Appleton's Cyclopedia of American Biography, edited by James
Grant Wilson, John Fiske and Stanley L. Klos. Six volumes, New York: D. Appleton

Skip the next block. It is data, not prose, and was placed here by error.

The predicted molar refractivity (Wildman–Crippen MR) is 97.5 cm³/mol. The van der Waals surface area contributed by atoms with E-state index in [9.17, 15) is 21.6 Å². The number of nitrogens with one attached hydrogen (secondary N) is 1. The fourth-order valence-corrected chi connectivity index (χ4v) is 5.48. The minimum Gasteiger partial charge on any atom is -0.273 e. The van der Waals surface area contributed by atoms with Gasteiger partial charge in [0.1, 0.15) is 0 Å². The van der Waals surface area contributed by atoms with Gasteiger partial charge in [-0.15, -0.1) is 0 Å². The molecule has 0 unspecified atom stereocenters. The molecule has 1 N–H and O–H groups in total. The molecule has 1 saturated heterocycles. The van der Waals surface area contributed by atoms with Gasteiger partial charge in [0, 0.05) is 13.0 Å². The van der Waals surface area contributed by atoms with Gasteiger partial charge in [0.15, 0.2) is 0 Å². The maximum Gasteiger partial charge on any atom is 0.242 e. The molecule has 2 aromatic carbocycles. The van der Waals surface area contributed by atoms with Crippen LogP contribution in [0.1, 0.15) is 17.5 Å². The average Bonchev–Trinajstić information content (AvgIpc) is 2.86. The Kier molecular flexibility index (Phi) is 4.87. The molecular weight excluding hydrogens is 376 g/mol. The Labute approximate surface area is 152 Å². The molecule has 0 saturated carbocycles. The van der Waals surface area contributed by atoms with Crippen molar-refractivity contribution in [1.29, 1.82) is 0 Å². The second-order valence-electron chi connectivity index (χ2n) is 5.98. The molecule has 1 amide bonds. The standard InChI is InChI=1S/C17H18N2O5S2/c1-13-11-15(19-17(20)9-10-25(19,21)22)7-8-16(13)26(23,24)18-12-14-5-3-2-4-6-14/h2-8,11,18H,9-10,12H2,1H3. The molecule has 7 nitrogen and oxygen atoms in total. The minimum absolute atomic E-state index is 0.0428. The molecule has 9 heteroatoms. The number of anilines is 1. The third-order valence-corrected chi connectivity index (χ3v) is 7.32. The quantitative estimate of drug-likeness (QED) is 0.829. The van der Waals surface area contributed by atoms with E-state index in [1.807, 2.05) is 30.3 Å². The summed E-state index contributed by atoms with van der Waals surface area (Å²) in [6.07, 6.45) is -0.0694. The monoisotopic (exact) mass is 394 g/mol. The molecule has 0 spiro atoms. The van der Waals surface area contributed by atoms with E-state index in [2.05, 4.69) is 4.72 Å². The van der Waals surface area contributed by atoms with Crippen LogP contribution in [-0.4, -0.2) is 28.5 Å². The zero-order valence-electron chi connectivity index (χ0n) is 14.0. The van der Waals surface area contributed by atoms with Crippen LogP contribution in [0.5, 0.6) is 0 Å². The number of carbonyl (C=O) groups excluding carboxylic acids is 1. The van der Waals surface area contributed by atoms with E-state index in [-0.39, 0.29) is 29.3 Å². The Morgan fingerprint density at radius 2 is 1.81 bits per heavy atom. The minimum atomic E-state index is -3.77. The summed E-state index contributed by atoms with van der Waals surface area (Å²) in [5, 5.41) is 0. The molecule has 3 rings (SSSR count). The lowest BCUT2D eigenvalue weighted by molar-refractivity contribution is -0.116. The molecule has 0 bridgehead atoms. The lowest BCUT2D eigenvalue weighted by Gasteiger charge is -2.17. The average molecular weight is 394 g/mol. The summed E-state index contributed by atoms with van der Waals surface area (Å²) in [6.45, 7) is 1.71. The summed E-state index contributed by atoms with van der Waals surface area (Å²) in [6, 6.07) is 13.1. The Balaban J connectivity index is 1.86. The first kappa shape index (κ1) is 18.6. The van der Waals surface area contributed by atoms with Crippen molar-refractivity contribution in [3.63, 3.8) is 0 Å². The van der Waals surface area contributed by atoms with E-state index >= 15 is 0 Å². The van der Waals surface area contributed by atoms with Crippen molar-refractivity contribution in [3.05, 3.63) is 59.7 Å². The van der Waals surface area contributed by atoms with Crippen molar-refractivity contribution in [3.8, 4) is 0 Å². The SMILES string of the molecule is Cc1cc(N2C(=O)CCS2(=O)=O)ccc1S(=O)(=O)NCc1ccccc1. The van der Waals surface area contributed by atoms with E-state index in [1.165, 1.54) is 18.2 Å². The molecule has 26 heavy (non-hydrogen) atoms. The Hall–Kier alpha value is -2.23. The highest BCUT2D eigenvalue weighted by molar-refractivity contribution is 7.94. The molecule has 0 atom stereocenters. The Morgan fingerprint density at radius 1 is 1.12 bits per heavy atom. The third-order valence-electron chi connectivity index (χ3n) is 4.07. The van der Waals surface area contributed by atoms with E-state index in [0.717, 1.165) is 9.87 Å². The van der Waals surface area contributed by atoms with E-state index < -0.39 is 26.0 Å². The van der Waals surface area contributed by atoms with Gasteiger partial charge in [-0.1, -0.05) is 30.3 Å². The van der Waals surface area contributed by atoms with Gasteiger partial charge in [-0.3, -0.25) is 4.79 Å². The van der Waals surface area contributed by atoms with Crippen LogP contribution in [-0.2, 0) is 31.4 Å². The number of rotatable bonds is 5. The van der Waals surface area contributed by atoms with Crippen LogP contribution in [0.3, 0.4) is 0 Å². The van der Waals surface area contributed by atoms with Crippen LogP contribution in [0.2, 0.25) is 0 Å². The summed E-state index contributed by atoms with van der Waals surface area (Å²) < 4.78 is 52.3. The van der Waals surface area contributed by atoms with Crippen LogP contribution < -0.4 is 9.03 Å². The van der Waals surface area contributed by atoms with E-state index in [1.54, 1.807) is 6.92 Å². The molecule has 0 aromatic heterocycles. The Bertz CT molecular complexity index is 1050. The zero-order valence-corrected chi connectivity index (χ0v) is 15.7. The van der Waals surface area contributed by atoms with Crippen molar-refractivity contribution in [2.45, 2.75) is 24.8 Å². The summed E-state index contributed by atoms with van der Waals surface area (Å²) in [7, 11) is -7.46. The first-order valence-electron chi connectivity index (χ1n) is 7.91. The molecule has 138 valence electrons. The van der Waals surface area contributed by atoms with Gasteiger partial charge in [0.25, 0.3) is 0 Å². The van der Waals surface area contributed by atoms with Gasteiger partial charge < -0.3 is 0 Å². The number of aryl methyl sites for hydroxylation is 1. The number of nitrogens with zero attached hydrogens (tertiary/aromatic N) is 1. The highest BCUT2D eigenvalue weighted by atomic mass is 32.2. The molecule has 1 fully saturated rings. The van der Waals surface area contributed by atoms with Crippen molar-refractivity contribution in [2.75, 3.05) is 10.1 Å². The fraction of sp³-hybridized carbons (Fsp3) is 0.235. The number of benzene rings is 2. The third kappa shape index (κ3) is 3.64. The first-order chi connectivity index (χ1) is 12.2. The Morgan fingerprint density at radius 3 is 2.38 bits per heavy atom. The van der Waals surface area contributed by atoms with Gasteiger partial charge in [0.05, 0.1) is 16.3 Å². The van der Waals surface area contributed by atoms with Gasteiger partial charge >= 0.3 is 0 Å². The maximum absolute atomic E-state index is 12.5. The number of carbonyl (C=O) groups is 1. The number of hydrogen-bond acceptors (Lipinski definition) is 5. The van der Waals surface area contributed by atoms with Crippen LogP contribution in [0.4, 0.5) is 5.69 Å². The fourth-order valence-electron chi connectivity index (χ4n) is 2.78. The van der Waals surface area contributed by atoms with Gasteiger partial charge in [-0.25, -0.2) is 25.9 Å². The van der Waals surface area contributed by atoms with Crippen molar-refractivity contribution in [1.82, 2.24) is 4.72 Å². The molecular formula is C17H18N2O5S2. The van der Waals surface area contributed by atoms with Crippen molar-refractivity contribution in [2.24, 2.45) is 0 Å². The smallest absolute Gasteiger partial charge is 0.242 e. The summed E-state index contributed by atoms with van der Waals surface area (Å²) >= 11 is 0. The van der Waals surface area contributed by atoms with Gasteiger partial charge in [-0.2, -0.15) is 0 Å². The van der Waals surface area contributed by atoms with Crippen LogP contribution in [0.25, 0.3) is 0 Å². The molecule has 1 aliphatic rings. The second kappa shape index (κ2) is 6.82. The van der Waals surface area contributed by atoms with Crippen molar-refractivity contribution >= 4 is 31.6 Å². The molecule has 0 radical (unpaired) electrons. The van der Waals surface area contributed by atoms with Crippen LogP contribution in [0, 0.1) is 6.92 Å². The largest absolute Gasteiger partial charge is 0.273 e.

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BLAIR, Samuel, clergyman, born in Ulster, Ireland, 14 June 1712; died 5 July 1751. He came, while young, to Pennsylvania, and received his education at William Tennant's "Log College," in Neshaminy, Pennsylvania He was licensed to preach by the Philadelphia presbytery on 9 November 1733, and in September 1734, accepted a call to Middletown and Shrewsbury, New Jersey He was one of the original members of New Brunswick presbytery, formed in 1738, and in November 1739, took charge of the Church at New Londonderry, or Fogg's Manor, in Chester County, Pennsylvania Shortly after his settlement there he established a seminary, at which young men were educated, some of whom were afterward prominent in the Presbyterian Church, among them Rev. Samuel Davies and Rev. John Rodgers. In the controversy about revivals, which followed the visit of Whitefield to this country, and which finally divided the Presbyterian Church, Mr. Blair sided with the so-called "New Side." His principal writings were collected by his brother John (Philadelphia, 1754), with an elegy by Samuel Davies, and Dr. Finley's funeral sermon. This volume contains an elaborate treatise on "Predestination and Reprobation."*His brother, John, clergyman, born in Ireland in 1720; died in Walkill, Orange County, New York, 8 December 1771, was educated at the "Log College" of Dr. Tennant. He was licensed to preach by the Newcastle presbytery, belonging to the " New Side" division of the Presbyterian Church, and on 27 December 1742, was ordained pastor of three Churches in Cumberland County, Pennsylvania While here he made two visits to Virginia, the last in 1746, and organized several new congregations. As his parishes were frontier settlements, exposed to Lydian depredations, Mr. Blair resigned his charge on 28 December 1748, and returned to the more civilized part of the colony. In 17,57 he succeeded his brother as pastor at Fogg's Manor, Pennsylvania, and also as head of the seminary. In 1767 he was chosen professor of divinity at Princeton, and vice-president of the College, acting also as president for a short time. In 1769, as the College proved unable to support a professorship of divinity, Mr. Blair resigned, and, on 19 May of that year, accepted a call to Walkill, where he remained until his death. He published a treatise on "Regeneration," Calvinistic in its tone; a treatise on the " Terms of Admission to the Lord's Supper," and several sermons.*John's son, John Durbarrow, born in Fogg's Manor, 15 October 1759; died in Richmond, Virginia, in January 1823, was graduated at Princeton in 1775, and preached for many years in Richmond.*Samuel, son of Samuel, noticed above, clergyman, born in Fogg's Manor, Pennsylvania, in 1741 ; died in Germantown, Pennsylvania, 24 September 1818, was graduated at Princeton in 1760, and was tutor there from 1761 till 1764, when he was licensed to preach by Newcastle presbytery. In 1767 Mr. Blair, though but twenty-six years old, was elected to the presidency of Princeton College, Dr. Witherspoon having declined the first call of the trustees. But learning that, owing to a change of circumstances, Dr. Witherspoon was willing to accept, Mr. Blair declined in his favor. In November 1766, he was settled, as colleague of Dr. Sewall, over the Old South Church, Boston. While on his way thither from Philadelphia, he was shipwrecked, and narrowly escaped with his life. His health was much injured by the exposure, and in the spring of 1769 he had a severe illness, which, in connection with some theological differences between him and his congregation, induced him to resign. He left the Old South Church in 1769, and in the same year married a daughter of Dr. Shippen, of Philadelphia. The rest of his life was passed in German-town, Pennsylvania, where he was the principal founder of the English Presbyterian Church, and preached gratuitously for a season. He was several times a member of the Pennsylvania assembly, and was for two years chaplain to the continental congress. In 1790 the University of Pennsylvania gave him the degree of S. T.D. He published an oration on the death of George II. (1761).
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